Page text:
The Co-operative Group is to axe more than 1,000 jobs at its troubled banking arm as part of an overhaul of its business and finances, reports Sky News.
Details of the move, which will cut more than 10% of the bank's workforce, are expected to be released on Monday.
The redundancies are part of the lender's plan to fill a £1.5bn hole in its balance sheet.
The deal will involve Britain's biggest mutually-owned organisation relinquishing ownership of the Co-op Bank.
Insiders told Sky News a decision had yet to be taken about whether the scale of the jobs cull would be made public on Monday by Euan Sutherland, the Co-op Group chief executive.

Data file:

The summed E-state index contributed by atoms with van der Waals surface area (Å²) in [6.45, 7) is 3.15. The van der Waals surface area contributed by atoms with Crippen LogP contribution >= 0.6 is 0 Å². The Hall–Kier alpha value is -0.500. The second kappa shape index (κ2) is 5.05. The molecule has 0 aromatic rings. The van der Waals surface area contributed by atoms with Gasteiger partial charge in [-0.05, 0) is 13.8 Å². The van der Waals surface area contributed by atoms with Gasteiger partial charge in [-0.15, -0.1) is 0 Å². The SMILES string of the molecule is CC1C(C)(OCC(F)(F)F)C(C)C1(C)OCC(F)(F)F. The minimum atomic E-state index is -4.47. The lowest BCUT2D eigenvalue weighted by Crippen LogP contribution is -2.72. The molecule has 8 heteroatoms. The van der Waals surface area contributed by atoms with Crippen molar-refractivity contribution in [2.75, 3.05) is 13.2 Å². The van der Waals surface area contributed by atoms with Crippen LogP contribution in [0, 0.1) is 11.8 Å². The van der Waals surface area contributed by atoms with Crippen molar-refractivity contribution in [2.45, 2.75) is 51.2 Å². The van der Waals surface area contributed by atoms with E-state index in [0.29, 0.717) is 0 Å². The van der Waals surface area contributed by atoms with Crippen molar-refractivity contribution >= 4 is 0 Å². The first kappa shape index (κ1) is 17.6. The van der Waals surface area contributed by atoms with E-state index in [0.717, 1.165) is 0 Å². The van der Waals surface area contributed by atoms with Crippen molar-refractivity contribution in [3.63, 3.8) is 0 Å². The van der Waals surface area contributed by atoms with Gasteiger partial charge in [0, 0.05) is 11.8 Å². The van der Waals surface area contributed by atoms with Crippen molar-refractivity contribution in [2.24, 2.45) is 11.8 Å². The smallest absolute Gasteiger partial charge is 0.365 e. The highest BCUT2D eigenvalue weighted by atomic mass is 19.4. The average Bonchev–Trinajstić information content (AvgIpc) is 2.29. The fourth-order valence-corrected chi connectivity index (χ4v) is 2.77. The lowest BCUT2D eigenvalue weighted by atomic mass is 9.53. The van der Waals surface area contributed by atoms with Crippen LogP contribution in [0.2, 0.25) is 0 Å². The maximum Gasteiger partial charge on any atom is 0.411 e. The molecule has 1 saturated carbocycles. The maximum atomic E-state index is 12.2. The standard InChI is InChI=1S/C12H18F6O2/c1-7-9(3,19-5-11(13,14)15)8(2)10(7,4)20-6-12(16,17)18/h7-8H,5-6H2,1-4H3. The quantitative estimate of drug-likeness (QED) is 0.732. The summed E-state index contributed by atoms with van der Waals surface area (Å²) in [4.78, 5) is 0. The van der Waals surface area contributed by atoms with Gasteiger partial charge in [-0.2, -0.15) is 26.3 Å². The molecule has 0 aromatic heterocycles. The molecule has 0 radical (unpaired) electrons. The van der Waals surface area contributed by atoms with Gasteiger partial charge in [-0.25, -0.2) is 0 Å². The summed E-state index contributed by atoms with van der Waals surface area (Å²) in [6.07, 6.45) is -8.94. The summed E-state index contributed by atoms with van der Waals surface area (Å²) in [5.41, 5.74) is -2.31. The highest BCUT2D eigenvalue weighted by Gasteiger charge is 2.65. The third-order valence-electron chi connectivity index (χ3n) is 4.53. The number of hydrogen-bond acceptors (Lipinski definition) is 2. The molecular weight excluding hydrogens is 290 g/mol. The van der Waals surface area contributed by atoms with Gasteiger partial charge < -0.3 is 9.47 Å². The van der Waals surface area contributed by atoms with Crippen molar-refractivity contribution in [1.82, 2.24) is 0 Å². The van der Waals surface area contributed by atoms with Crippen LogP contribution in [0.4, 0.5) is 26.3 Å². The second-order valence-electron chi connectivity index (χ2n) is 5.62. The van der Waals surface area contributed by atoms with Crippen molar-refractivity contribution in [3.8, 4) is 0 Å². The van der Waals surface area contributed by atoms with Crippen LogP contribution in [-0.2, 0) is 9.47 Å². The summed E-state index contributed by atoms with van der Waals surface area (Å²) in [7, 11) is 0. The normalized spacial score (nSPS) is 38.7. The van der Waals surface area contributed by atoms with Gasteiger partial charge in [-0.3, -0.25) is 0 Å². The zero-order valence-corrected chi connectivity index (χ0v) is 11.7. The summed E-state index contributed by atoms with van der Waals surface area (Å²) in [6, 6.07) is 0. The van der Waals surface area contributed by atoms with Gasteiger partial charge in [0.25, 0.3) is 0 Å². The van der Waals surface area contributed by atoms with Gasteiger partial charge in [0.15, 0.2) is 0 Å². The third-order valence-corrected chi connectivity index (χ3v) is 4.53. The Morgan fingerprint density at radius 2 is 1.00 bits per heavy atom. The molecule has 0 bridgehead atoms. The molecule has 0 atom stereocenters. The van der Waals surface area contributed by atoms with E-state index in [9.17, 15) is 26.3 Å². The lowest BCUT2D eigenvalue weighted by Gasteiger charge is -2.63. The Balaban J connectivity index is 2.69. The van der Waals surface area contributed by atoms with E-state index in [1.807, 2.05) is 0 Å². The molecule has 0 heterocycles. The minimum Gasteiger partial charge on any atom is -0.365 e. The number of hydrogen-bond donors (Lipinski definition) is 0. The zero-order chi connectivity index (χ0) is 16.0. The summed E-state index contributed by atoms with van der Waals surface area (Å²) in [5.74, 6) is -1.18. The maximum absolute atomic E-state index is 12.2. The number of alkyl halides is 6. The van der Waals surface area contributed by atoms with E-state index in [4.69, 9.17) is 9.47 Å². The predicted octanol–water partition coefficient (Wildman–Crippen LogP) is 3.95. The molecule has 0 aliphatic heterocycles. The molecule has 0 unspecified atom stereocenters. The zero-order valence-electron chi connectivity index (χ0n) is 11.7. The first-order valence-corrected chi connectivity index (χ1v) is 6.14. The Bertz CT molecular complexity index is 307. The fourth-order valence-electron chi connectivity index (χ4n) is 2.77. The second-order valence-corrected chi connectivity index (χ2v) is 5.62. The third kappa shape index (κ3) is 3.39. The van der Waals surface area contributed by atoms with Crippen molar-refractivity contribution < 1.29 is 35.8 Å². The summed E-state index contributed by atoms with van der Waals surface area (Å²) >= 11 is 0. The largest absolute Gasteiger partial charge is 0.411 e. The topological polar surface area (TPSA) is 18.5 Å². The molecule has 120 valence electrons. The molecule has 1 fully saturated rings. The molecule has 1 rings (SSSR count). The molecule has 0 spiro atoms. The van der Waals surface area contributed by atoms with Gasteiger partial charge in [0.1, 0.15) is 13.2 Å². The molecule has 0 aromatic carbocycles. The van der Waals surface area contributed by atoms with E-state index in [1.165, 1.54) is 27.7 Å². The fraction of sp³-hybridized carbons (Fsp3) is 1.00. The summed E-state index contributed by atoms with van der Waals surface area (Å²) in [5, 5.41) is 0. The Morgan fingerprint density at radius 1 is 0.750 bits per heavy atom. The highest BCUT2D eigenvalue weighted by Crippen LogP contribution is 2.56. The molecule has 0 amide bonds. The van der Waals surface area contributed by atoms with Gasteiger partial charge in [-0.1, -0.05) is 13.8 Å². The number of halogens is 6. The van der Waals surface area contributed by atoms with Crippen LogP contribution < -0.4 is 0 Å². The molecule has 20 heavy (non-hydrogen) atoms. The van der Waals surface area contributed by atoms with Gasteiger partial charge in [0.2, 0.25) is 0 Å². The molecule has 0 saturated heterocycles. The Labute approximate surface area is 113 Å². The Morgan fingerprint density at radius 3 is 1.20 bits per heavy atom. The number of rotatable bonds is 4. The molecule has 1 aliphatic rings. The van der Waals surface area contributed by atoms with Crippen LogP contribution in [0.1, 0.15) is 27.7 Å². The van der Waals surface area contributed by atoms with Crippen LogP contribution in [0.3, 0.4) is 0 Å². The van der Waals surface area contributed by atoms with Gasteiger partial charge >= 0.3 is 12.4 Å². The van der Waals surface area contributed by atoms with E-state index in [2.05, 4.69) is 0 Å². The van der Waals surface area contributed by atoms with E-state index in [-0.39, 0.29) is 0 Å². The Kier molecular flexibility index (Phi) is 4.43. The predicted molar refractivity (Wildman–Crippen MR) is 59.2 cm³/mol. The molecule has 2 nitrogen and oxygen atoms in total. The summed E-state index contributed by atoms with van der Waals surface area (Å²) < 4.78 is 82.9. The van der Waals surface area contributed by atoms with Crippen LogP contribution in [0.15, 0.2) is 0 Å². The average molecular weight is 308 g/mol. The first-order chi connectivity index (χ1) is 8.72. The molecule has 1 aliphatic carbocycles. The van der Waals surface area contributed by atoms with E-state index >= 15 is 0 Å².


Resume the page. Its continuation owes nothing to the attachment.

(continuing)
"It's unlikely he'll want to go public with it at this stage," said one.
The job losses will primarily affect the bank's corporate lending business, with a revised strategy focusing on retail and small business customers.
News that the Co-op Bank will no longer be majority-owned by the mutual has sparked anger among customers, prompting the bondholder group to praise the lender's ethos.
"The Co-Operative Bank is unique for its ethics, mission and heritage which are an essential component of the Bank’s differentiated approach," LT2 said in a statement last week.
"It is important to us that the Bank will maintain its unique characteristics and ethos.
"The Co-operative Group Ltd. will remain the Bank’s largest shareholder by far and the Bank will benefit by this connection to the Co-operative movement."
Last month, the bank's US owners spoke out to reassure customers.